We love coffee grounds. Coffee grounds have a long list of uses in the garden. It’s amazing how this thing we so often throw away can be so useful. Form composting to soil amendments coffee grounds in the garden are good for a long list of things. Since we’ve learned about so many ways we could use it, we never sent them off to the landfill again. In this article, we are going to dive into how to use coffee grounds in the garden.
Why put coffee grounds in the garden?
Coffee grounds can be used in the soil to deter pests and as part of your composting systems. The uses for coffee grounds include:
- As an ingredient in composting
- As a deterrent for insects and slugs
- As a soil amendment and source of Nitrogen for plants
Are coffee grounds good for plants?
Yes. The coffee grounds that are left after you’ve made your morning coffee are high in Nitrogen. Nitrogen is the macronutrient plants need the most. Nitrogen is a major component of chlorophyll, the thing that makes a plant’s leaves green. It also makes up an important part of plants’ amino acids.
Coffee grounds also contain other nutrients such as Phosphorus, potassium and trace elements. But overall Nitrogen is the most significant nutrient your plants will get from coffee grounds.
Coffee Grounds in Compost
There are many ways to speed up the composting process and boost the quality of your compost. One of the ways of doing that is with coffee grounds. If you’re familiar with aerobic composting it’s the nitrogen-rich material like manure, food waste or in this case coffee grounds that’s responsible for the increase in temperature of your compost pile.
Coffee grounds increase the temperature in your pile very quickly. The great thing about using coffee grounds over food waste is that you can add nitrogen, without adding moisture. Coffee grounds have a 1:20 carbon to nitrogen ratio. This makes coffee grounds the perfect choice if you’re compost is ever too wet and not heating up properly due to not enough nitrogen.
Coffee grounds in the worm bin
Our worms love coffee grounds. If you can’t get your hands on animal manure to feed to your worms coffee grounds is a very good option. Coffee grounds don’t attract pests the way animal manure or decomposing food can. If you are composting with worms indoors adding coffee grounds would be a good option.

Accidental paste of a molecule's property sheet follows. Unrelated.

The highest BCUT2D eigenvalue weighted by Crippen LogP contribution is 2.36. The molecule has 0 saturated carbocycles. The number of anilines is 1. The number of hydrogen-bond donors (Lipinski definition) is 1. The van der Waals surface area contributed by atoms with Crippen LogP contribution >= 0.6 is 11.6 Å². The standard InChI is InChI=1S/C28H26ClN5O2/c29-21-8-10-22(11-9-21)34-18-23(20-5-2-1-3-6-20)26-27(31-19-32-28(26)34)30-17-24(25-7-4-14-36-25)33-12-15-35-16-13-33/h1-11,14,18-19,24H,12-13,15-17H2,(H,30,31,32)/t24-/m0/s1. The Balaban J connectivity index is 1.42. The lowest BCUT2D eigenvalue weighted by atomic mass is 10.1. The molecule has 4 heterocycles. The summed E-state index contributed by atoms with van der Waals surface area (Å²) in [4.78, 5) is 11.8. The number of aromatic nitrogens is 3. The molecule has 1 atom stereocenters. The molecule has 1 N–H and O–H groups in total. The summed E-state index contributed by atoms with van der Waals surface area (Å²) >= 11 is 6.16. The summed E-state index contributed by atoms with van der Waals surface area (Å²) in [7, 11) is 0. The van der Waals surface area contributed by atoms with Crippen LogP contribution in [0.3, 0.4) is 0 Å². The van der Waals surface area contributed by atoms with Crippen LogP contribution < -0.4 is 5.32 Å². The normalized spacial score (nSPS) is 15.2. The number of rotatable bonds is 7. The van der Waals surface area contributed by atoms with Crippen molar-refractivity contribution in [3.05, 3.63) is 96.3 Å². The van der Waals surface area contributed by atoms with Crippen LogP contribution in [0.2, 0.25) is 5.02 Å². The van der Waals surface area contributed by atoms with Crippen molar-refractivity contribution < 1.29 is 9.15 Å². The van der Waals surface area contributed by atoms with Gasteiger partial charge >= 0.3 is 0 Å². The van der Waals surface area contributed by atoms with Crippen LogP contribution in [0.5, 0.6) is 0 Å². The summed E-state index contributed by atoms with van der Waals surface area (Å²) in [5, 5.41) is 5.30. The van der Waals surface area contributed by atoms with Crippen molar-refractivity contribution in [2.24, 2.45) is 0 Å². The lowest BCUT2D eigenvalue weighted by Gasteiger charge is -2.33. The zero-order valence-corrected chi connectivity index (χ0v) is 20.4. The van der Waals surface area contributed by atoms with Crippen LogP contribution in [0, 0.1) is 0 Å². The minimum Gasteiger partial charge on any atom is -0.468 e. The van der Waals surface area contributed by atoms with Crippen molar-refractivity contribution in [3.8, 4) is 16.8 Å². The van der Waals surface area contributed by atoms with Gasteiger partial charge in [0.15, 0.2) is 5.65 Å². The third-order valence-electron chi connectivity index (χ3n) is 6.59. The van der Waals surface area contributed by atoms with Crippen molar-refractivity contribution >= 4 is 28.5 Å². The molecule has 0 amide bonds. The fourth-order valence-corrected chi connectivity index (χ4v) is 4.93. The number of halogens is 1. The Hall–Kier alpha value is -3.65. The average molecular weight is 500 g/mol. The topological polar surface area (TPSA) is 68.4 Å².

Coffee grounds for garden pests
When used correctly coffee grounds can deter pests like mosquitoes, wasps, snails and slugs. Most insects hate the smell of coffee grounds.
Coffee grounds for slugs
Used coffee grounds don’t kill slugs but they are a good way to deter slugs and keep them away from your plants. If you’re using coffee grounds to deter slugs apply coffee grounds to the soil surface and create a barrier around your plant.
What will kill slugs is caffeine. If your slug problem persists making a caffeine spray or using damp fresh grounds may work better to get rid of slugs in the garden.
Coffee grounds for cats
Got a cat problem? Coffee grounds just may be the answer. Coffee grounds can be used in the garden to keep cats out. Cats hate the smell of coffee. If you are looking for a humane way to keep cats out of the garden sprinkle the coffee grounds in and around your garden bed. The cats will find somewhere else to go and you will be adding nitrogen to your soil as well.
Where to use coffee grounds in the garden
When using coffee grounds in the garden it can be mixed into the soil or added to the soil’s surface. If you’re mixing it into the soil water the arear daily after adding it to the soil. You should wait at least 2 weeks before planting in the area. Before planting poke your finger down a couple of inches into the soil just to make sure it isn’t heating up.
Coffee grounds are very acidic and are particularly useful for plants that prefer slightly acidic soil. Additionally, coffee grounds are very good at retaining water. Too much coffee grounds can cause the soil to retain too much moisture and lead to problems such as fungal growth and root rot. When using coffee grounds directly I would advise against them making up more than 10% of your soil mix.
Coffee grounds for potted plants
Used coffee grounds are good for potted plants in moderate quantities. If using coffee grounds on potted plants you want to use it more like a thin mulch layering it on top of the soil and not mixing it into the soil. The goal in this situation would b to feed the plant a small quantity of nitrogen overtime when watering. Also, by leaving it on the surface of the soil any heat generated as the coffee grounds break down can easily escape and not burn your plants.
Coffee grounds for seedlings
Caffeine is known to inhibit germination and plant growth. Therefore, it isn’t recommended to use coffee grounds when germinating seeds or transplanting seedlings. Ensure your coffee grounds are composted before applying them around young plants.
Are coffee grounds and eggshells good for plants?
I already explained that coffee grounds are an excellent source of nitrogen but eggshells are good for plants as well. Eggshells provide an excellent source of calcium to the soil. When using eggshells you should apply it as a fine powder. I go through all the steps to make eggshell powder in this article.
Calcium is an essential micronutrient in all plants. If you need more details on the role calcium plays in plants and how it can be added to the soil I have all the details in this article.
Coffee grounds are very useful in the garden. I love adding them to my various compost bins and, when appropriate, directly to my soil. Another great thing about coffee grounds is they are usually free. If you have a large garden you can ask your local coffee shop to save the grounds for you. They are usually more than happy to do so. If you’re going this route bringing a resalable container for them to store the grounds is a great way to help them help you.
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